January 31 – The future of the embattled Irish Football Association (FAI) has been saved after the Irish Government agreed to double its funding and give the federation an interest free loan of €2.5 million annually for the next three years as part of a refinancing arrangement.
The FAI has been desperately looking for a financial bailout as it struggles under €60 million of debt built up under former FAI chief executive John Delaney who resigned from the national governing body and, recently, also from the UEFA executive committee.
Irish government officials had met representatives from UEFA, the FAI, and the Bank of Ireland to thrash out a plan to ensure the FAI’s survival. UEFA and Bank of Ireland will also contribute to the rescue package.
State finance had been suspended since last April after details emerged of a €100,000 loan by then-CEO Delaney to the association.
Ireland is due to host four games at Euro 2020 and until now, according to reports, UEFA has been supporting the FAI with advance payment of TV revenue.
The FAI board welcomed the agreement to safeguard the future of Irish football.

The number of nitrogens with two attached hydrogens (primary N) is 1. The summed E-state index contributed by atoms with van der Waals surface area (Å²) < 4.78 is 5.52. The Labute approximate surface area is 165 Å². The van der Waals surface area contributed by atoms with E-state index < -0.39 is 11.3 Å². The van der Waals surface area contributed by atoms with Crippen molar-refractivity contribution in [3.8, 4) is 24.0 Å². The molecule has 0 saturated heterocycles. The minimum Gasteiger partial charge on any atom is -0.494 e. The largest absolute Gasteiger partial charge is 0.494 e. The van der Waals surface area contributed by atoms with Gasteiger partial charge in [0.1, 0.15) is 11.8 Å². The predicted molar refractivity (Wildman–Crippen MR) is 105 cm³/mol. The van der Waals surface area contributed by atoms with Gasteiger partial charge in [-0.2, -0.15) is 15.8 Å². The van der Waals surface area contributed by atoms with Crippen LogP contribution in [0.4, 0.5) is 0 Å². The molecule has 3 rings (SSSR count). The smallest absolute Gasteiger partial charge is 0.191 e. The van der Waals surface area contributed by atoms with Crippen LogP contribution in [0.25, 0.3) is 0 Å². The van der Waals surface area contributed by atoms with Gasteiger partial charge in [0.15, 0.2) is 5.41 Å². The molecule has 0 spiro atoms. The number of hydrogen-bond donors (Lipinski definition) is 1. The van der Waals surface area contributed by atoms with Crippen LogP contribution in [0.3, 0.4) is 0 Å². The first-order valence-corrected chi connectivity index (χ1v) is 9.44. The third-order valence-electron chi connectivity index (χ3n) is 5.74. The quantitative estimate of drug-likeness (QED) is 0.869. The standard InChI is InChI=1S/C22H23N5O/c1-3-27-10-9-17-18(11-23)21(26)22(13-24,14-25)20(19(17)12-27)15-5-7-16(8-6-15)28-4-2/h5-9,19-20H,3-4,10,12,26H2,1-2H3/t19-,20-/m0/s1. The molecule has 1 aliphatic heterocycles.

“This agreement is vital for Irish football and allows us to take the first steps in the rebirth of our sport,” said FAI Independent Chairperson Roy Barrett.
“The supportive approach of each of the stakeholders – Government, UEFA and Bank of Ireland – ensured that everybody came to try and solve the problem.
“We can now progress with our plans to restructure and rebuild the Association and do what is best for our staff, our players and all our stakeholders with minimum disruption for Irish football.
Minister for Sport Shane Ross denied that the deal amounts to political interference – explicitly forbidden under FIFA rules. He described it as a “new dawn for Irish football”, saying everyone involved could “finally heave a sigh of relief knowing that Irish football has a secure future”.
And new FAI President Gerry McAnaney declared: “Today’s agreement will ensure the survival of football in Ireland. As an organisation, we must now remain focused on the fact that failure to reach today’s historic agreement would have placed the FAI in extreme peril.”
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